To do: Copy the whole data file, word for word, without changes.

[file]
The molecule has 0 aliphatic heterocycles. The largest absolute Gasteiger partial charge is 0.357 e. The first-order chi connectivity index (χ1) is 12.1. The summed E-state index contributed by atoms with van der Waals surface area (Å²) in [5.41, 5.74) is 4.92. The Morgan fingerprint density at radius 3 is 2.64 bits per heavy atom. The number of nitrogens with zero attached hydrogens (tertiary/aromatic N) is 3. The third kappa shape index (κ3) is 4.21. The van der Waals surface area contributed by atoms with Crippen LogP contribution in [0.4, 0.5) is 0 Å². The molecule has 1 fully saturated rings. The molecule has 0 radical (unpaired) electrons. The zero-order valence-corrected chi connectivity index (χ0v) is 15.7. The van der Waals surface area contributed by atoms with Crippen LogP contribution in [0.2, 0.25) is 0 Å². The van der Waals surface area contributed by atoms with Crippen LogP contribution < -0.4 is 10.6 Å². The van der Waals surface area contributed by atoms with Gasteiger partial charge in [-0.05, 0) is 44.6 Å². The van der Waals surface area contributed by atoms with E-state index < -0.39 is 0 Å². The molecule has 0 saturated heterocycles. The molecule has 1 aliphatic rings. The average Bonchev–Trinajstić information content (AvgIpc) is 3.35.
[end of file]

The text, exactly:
The molecule has 0 aliphatic heterocycles. The largest absolute Gasteiger partial charge is 0.357 e. The first-order chi connectivity index (χ1) is 12.1. The summed E-state index contributed by atoms with van der Waals surface area (Å²) in [5.41, 5.74) is 4.92. The Morgan fingerprint density at radius 3 is 2.64 bits per heavy atom. The number of nitrogens with zero attached hydrogens (tertiary/aromatic N) is 3. The third kappa shape index (κ3) is 4.21. The van der Waals surface area contributed by atoms with Crippen LogP contribution in [0.4, 0.5) is 0 Å². The molecule has 1 fully saturated rings. The molecule has 0 radical (unpaired) electrons. The zero-order valence-corrected chi connectivity index (χ0v) is 15.7. The van der Waals surface area contributed by atoms with Crippen LogP contribution in [0.2, 0.25) is 0 Å². The van der Waals surface area contributed by atoms with Crippen LogP contribution < -0.4 is 10.6 Å². The van der Waals surface area contributed by atoms with Gasteiger partial charge in [-0.05, 0) is 44.6 Å². The van der Waals surface area contributed by atoms with E-state index < -0.39 is 0 Å². The molecule has 0 saturated heterocycles. The molecule has 1 aliphatic rings. The average Bonchev–Trinajstić information content (AvgIpc) is 3.35.